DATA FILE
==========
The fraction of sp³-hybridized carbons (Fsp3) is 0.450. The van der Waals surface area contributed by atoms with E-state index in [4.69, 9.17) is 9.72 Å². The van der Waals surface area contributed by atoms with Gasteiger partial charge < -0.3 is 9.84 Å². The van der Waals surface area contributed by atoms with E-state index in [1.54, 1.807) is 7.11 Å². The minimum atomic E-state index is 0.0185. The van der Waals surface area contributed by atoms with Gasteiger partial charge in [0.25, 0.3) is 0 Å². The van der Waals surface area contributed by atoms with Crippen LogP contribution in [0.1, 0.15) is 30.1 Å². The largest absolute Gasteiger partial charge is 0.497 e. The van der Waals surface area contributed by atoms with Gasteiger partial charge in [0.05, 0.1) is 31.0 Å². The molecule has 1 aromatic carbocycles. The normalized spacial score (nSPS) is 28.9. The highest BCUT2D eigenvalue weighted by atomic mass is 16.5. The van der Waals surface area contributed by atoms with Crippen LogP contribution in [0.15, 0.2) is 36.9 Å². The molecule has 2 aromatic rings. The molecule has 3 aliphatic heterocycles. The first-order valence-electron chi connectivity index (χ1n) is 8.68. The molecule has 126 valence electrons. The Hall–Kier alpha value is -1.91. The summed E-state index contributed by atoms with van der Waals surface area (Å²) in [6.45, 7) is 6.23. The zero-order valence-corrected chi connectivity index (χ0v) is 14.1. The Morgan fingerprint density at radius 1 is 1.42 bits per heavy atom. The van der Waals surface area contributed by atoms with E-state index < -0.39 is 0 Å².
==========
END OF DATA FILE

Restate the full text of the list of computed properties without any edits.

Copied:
The fraction of sp³-hybridized carbons (Fsp3) is 0.450. The van der Waals surface area contributed by atoms with E-state index in [4.69, 9.17) is 9.72 Å². The van der Waals surface area contributed by atoms with Gasteiger partial charge < -0.3 is 9.84 Å². The van der Waals surface area contributed by atoms with E-state index in [1.54, 1.807) is 7.11 Å². The minimum atomic E-state index is 0.0185. The van der Waals surface area contributed by atoms with Gasteiger partial charge in [0.25, 0.3) is 0 Å². The van der Waals surface area contributed by atoms with Crippen LogP contribution in [0.1, 0.15) is 30.1 Å². The largest absolute Gasteiger partial charge is 0.497 e. The van der Waals surface area contributed by atoms with Gasteiger partial charge in [0.05, 0.1) is 31.0 Å². The molecule has 1 aromatic carbocycles. The normalized spacial score (nSPS) is 28.9. The highest BCUT2D eigenvalue weighted by atomic mass is 16.5. The van der Waals surface area contributed by atoms with Crippen LogP contribution in [0.15, 0.2) is 36.9 Å². The molecule has 2 aromatic rings. The molecule has 3 aliphatic heterocycles. The first-order valence-electron chi connectivity index (χ1n) is 8.68. The molecule has 126 valence electrons. The Hall–Kier alpha value is -1.91. The summed E-state index contributed by atoms with van der Waals surface area (Å²) in [6.45, 7) is 6.23. The zero-order valence-corrected chi connectivity index (χ0v) is 14.1. The Morgan fingerprint density at radius 1 is 1.42 bits per heavy atom. The van der Waals surface area contributed by atoms with E-state index < -0.39 is 0 Å².